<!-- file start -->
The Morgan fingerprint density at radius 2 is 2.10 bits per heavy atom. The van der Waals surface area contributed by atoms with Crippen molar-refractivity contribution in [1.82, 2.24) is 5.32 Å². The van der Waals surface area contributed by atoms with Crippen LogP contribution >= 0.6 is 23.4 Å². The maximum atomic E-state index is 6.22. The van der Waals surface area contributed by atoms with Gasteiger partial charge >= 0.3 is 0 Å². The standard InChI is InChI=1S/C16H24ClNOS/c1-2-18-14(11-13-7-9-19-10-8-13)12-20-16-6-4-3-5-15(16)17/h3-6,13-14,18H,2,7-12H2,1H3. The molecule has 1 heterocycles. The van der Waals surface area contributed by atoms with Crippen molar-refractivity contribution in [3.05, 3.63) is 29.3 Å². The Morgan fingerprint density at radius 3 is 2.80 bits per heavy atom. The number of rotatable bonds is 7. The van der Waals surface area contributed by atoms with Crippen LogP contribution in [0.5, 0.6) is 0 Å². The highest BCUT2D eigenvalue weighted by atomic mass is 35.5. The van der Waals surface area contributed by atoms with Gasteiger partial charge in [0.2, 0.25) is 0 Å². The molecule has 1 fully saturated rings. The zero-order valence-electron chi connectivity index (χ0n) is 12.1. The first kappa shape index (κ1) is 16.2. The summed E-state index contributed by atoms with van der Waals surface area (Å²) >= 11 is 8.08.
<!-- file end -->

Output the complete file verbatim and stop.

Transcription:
The Morgan fingerprint density at radius 2 is 2.10 bits per heavy atom. The van der Waals surface area contributed by atoms with Crippen molar-refractivity contribution in [1.82, 2.24) is 5.32 Å². The van der Waals surface area contributed by atoms with Crippen LogP contribution >= 0.6 is 23.4 Å². The maximum atomic E-state index is 6.22. The van der Waals surface area contributed by atoms with Gasteiger partial charge >= 0.3 is 0 Å². The standard InChI is InChI=1S/C16H24ClNOS/c1-2-18-14(11-13-7-9-19-10-8-13)12-20-16-6-4-3-5-15(16)17/h3-6,13-14,18H,2,7-12H2,1H3. The molecule has 1 heterocycles. The van der Waals surface area contributed by atoms with Crippen molar-refractivity contribution in [3.05, 3.63) is 29.3 Å². The Morgan fingerprint density at radius 3 is 2.80 bits per heavy atom. The number of rotatable bonds is 7. The van der Waals surface area contributed by atoms with Crippen LogP contribution in [0.5, 0.6) is 0 Å². The highest BCUT2D eigenvalue weighted by atomic mass is 35.5. The van der Waals surface area contributed by atoms with Gasteiger partial charge in [0.2, 0.25) is 0 Å². The molecule has 1 fully saturated rings. The zero-order valence-electron chi connectivity index (χ0n) is 12.1. The first kappa shape index (κ1) is 16.2. The summed E-state index contributed by atoms with van der Waals surface area (Å²) >= 11 is 8.08.